Friday, November 24, 2006

What's a game designer?

I’ve spoken quite a bit on how to get a job as a games programmer. I’d also like to mention the position of games designer. The role of designers varies greatly from company to company. Some companies have no designers at all, some will have a couple, and some can have more designers than programmers. Designers spend most of their time building levels of a game, and also working on the games’ design.

Game designers spend most of their days building levels in a level editor. Editors normally come in one of three flavors, custom level editor, in-game editor, or an augmented 3D package (e.g. Maya with some custom bits which are specific to the game). Designers tend to need to work very closely with the art, animation and programming departments to ensure that the level is built correctly, and that all the required pieces get made. Also, depending on what the programmers have provided, designers may configure game logic using either a simple scripting language, or some more visual way of configuring logic.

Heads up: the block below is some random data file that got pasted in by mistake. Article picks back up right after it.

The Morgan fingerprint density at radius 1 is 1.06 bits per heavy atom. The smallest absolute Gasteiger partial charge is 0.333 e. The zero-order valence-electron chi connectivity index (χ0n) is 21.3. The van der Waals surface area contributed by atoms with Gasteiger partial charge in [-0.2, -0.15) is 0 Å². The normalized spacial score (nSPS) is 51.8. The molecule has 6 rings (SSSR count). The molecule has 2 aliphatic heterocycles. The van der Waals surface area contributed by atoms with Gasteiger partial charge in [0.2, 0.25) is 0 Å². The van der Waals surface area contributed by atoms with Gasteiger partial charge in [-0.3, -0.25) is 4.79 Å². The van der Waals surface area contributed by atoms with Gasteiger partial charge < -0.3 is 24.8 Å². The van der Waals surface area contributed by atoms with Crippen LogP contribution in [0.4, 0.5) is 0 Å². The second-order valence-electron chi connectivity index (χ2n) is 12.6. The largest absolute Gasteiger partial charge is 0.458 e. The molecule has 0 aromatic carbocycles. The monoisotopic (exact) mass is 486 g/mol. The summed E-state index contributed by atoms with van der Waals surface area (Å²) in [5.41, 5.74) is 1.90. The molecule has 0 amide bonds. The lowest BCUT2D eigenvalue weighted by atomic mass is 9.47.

Designers focus on things like:

  • Making the experience fun.
  • Making the game accessible to novice and expert players.
  • Building in ‘replayability’ so that people can play the game for a good duration.
  • Gradually ramping the difficulty of the game across the levels.
  • Perhaps integrating the gameplay with some kind of running plot.
  • Ensuring all the available systems get used in the game, so that no effort is wasted.
  • Helping to get levels to fit into memory or performance constraints.
  • Building main levels, but also building other things like mini-games, and bosses.
  • Depending on the company, the designers may also do other things like design and implement the functionality of the menu screens, or writing the dialogue scripts for the game.

Next time: How to become one…

2 comments:

xino said...

do designers really have to create levels?
don't you mean they can just design them, like the concept or floor plan?

Mark Pope said...

A senior designer, who's worked up through the ranks, might be able to just do a high level design and then hand it to a more junior member of staff for implementation.
For new people who become designers though, they will find themselves building levels. They usually will have a good amount of input on how the level is built though, so there's a lot of fun in the job.
Making games is a lot of fun. There's fun in the designing, but also fun in the building. It's one of those 1% inspiration, 99% perspiration things - it take a lot of work to build a game.